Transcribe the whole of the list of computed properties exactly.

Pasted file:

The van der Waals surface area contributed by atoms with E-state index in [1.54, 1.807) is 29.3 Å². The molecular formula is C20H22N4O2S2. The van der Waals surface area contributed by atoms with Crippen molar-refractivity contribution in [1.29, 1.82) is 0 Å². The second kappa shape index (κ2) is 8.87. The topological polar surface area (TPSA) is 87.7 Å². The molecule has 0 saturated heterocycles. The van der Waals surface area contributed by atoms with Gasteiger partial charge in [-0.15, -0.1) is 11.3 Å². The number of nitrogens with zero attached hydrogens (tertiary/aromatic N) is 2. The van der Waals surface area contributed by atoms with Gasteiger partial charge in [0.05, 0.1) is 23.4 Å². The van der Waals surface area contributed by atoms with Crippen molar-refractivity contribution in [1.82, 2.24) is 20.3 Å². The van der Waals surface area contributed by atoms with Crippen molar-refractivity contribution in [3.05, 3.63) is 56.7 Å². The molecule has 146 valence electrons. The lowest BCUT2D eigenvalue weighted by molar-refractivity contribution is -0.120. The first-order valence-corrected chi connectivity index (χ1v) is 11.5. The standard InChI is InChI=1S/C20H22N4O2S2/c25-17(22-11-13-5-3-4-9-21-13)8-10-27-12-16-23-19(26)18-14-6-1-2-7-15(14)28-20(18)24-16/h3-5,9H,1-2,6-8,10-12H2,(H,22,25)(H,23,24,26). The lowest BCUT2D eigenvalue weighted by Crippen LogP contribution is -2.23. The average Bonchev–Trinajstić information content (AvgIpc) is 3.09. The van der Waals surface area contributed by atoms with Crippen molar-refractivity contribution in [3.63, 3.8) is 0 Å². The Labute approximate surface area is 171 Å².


The van der Waals surface area contributed by atoms with E-state index in [1.54, 1.807) is 29.3 Å². The molecular formula is C20H22N4O2S2. The van der Waals surface area contributed by atoms with Crippen molar-refractivity contribution in [1.29, 1.82) is 0 Å². The second kappa shape index (κ2) is 8.87. The topological polar surface area (TPSA) is 87.7 Å². The molecule has 0 saturated heterocycles. The van der Waals surface area contributed by atoms with Gasteiger partial charge in [-0.15, -0.1) is 11.3 Å². The number of nitrogens with zero attached hydrogens (tertiary/aromatic N) is 2. The van der Waals surface area contributed by atoms with Gasteiger partial charge in [0.05, 0.1) is 23.4 Å². The van der Waals surface area contributed by atoms with Crippen molar-refractivity contribution in [1.82, 2.24) is 20.3 Å². The van der Waals surface area contributed by atoms with Crippen molar-refractivity contribution in [3.05, 3.63) is 56.7 Å². The molecule has 146 valence electrons. The lowest BCUT2D eigenvalue weighted by molar-refractivity contribution is -0.120. The first-order valence-corrected chi connectivity index (χ1v) is 11.5. The standard InChI is InChI=1S/C20H22N4O2S2/c25-17(22-11-13-5-3-4-9-21-13)8-10-27-12-16-23-19(26)18-14-6-1-2-7-15(14)28-20(18)24-16/h3-5,9H,1-2,6-8,10-12H2,(H,22,25)(H,23,24,26). The lowest BCUT2D eigenvalue weighted by Crippen LogP contribution is -2.23. The average Bonchev–Trinajstić information content (AvgIpc) is 3.09. The van der Waals surface area contributed by atoms with Crippen molar-refractivity contribution in [3.63, 3.8) is 0 Å². The Labute approximate surface area is 171 Å².